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Italian Neorealism And Bicycle Thieves Film Studies Essay

Paper Type: Free Essay Subject: Film Studies
Wordcount: 3404 words Published: 1st Jan 2015

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It is evident that Italian Neorealism and the life of post-war shaped DeSisa’s film Bicycle Thieves (1948). However, with much debate, one can argue that the sentimental nature of the film overwhelms the films potential to make a powerful political statement. With reference to important scenes from the film, Italian neorealist principles focused on; location, lighting, typage, décor, loose camera shots, eye-level angles, invincible editing and reportage, as well as and the usage of sentiment – One can justifiably claim that the powerful political statement is not overwhelmed by sentiment, and in fact enhances the message the film aims to give off.

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“The uniqueness of the Italian works, vise-a-visa other relevant cineama’s, lies in their stylistic organization of elements of apparent rawness, their emotional intensity, and their focus on current political and social problems.” (P. Adams Sitney, 1995) Thus, one is able to identify Italian Neorealism as the harmonizing of sentiment (emotional intensity) and awareness of political and social problems through Neorealist principles, which inevitably feeds off from an happening that affected the world, and specifically as we see in the history influence in this film; Italy. This change in society brought about characteristics and principles which became noticeable in cinema during this time period. These principles not only molded the film Bicycle Thieves, but were used to bring about a message to the audience. A message which was not overwhelmed by emotional rawness – but a message of a social movement awareness reflected through cinema.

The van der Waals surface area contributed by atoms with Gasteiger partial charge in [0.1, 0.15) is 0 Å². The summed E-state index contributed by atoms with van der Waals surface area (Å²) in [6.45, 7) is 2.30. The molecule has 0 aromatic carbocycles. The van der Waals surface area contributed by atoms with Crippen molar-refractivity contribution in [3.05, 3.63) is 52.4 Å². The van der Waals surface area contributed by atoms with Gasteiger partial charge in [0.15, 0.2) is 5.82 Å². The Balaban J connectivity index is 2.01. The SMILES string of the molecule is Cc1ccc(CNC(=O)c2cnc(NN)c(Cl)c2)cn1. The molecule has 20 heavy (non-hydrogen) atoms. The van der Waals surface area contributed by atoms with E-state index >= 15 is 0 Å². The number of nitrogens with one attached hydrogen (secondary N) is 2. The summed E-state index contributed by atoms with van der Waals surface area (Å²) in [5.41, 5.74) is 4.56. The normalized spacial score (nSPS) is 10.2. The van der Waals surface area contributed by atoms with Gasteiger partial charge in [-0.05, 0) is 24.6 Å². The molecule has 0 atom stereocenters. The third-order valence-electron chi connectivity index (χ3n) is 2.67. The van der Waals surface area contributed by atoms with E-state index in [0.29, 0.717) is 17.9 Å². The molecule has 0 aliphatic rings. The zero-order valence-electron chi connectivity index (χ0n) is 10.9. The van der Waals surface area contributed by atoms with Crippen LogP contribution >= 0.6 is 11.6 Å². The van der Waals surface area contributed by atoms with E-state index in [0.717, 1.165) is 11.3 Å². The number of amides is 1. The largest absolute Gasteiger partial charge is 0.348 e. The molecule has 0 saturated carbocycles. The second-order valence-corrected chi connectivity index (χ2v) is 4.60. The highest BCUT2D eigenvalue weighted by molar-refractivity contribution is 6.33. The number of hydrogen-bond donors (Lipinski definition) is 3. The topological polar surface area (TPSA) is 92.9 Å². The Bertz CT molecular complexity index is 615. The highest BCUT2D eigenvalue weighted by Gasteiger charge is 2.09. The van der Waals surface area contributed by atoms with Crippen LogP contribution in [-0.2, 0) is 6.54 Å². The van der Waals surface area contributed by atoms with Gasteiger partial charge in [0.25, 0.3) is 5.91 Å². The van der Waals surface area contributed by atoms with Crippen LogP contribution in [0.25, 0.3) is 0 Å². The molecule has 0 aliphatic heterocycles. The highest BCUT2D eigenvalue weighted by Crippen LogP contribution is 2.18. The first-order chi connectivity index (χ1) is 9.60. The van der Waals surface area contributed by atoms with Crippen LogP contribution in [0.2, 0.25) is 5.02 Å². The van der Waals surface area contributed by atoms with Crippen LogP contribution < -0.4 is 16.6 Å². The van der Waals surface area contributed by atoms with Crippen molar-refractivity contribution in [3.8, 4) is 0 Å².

Neorealism was not only what I came to see as a propaganda device, but an “influential and significant movement in film history, which occurred in Italy at the ending of World War II.” (John Stubbs, 2010: pg 1) Italy moved from fascism and dictatorship, whereby much was revolved around a single-party position as one can clearly see in the Holocaust, to an equal and democratic society. Here we see this so effectively reflected through Bicycle Thieves when converging neorealist principles, the idea of sentiment to enhance the political statement and the apparent rawness which adds power to the social conditions – Through the overall statement to justifiably prove that sentiment was not a downfall to DeSica’s focus.